We are all Itai Dzamara

He was an inspired activist, arrested countless times but never wavering in his belief of freedom. He criss-crossed the country and mobilized communities in the fight for a new Zimbabwe. His name was legend amongst activists from Mabvuku to Makokoba. He was abducted from his neighbourhood by suspected state security agents. His body was found later that month: shot in the heart, multiple stab wounds, eyes gouged, bones broken. His name was Tonderai Ndira.

That was back in 2008. Today we have the shocking case of Itai Dzamara, the recently abducted pro-democracy activist. Itai’s abduction should be a warning and wake up call to us. The current ZANU (PF) government may have eased its foot off the pedal of violence over the last few years and opened up some small democratic space – allowing independent daily newspapers, licensing commercial radio stations and even setting up a human rights commission. But this is the same government that has murdered countless pro-democracy activists like Tonderai Ndira, Tichaona Chiminya and others. Threaten their grip on power and ZANU (PF) can easily accelerate once again down this violent road. And that is what Itai did. He dared to threaten their power. A brave soul with a peaceful protest and a petition.

Tonderai and Itai are also an example of the courage needed to take us forward as a country. Tonderai organized countless protests and actions while being arrested over 35 times. The Mabvuku activist was a friend and inspiration to myself and many other comrades in the struggle. Also known as the ‘Sargent’, Tonderai had a great political sense of humour. Once when the police were hunting for him he joined the search party without them realising who he was and twice he escaped from police custody by simply jumping out of a moving truck.<span “font-size:10.0pt;font-family:times;mso-fareast-font-family:=”” “times=”” roman”;mso-bidi-font-family:”times=”” roman”;mso-ansi-language:=”” en-zw”=””>

I remember joining Tonderai on one of the many actions he organized: a protest in his Mabvuku neighbourhood against poor service delivery. Tonderai’s tactics were always street smart: there had been mysterious letters delivered to residents from ‘the council’ inviting them for a meeting at their Mabvuku offices to discuss the dire water situation and the exorbitant council bills. So residents gathered at the offices with Tonderai leading the public interrogation of the inept council officers about why they were failing in their service delivery to the community. After a while the police arrived in their Santanas and the protesters dispered across the township. My two comrades and I escaped through back-alleys and managed to get back into town. But Tonderai stayed. He wasn’t going anywhere. Mabvuku was his community and if anyone had an issue with him organizing a protest they could come knocking on his door. And one day they did.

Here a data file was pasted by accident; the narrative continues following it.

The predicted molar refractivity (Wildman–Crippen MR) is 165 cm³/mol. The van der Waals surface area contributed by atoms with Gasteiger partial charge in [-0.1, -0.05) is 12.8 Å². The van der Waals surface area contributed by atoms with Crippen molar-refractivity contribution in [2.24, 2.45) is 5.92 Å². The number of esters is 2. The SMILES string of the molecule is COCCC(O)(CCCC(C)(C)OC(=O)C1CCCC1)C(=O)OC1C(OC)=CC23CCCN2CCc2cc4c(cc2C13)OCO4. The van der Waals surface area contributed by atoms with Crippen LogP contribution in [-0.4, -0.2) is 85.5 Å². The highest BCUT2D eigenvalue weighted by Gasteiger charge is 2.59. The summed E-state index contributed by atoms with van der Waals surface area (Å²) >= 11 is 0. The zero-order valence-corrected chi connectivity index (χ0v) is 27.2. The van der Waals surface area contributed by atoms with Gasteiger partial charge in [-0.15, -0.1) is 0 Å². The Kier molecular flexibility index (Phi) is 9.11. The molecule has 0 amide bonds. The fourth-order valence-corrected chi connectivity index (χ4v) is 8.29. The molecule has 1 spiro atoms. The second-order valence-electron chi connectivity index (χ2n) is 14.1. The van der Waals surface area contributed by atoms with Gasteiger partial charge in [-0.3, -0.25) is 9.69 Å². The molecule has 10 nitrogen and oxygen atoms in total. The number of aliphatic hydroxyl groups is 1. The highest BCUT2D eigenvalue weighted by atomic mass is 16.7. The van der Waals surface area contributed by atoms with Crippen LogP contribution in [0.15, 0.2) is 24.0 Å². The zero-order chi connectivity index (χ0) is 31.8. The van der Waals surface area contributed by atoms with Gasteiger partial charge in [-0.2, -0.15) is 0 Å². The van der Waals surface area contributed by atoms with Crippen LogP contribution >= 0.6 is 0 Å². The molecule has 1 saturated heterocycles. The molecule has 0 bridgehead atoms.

Itai follows in the same activist lineage as Tonderai: a brave soul who aims to bring ordinary citizens together as a powerful force for change in the country. Itai drew the inspiration for his Occupy Africa Unity Square movement from the grassroots-driven Occupy protests in the USA and the ground-breaking people’s movement in Egypt that occupied Tahrir Square. Itai’s only crime was to peacefully protest and attempt to mobilise citizens. Itai and Tonderai are the brave souls a country needs to spark the rest of us citizens into action. Their actions are many small fires that should one day lead to an inferno. Their courage should galvanise us to be part of the change we want to see. I remember some people commenting at the time of the Occupy Africa Unity Square protests that Itai was mad to carry out such an action in the face of such a brutal police state. No. We were mad not to join him.

Source: – www.comradefatso.weebly.com

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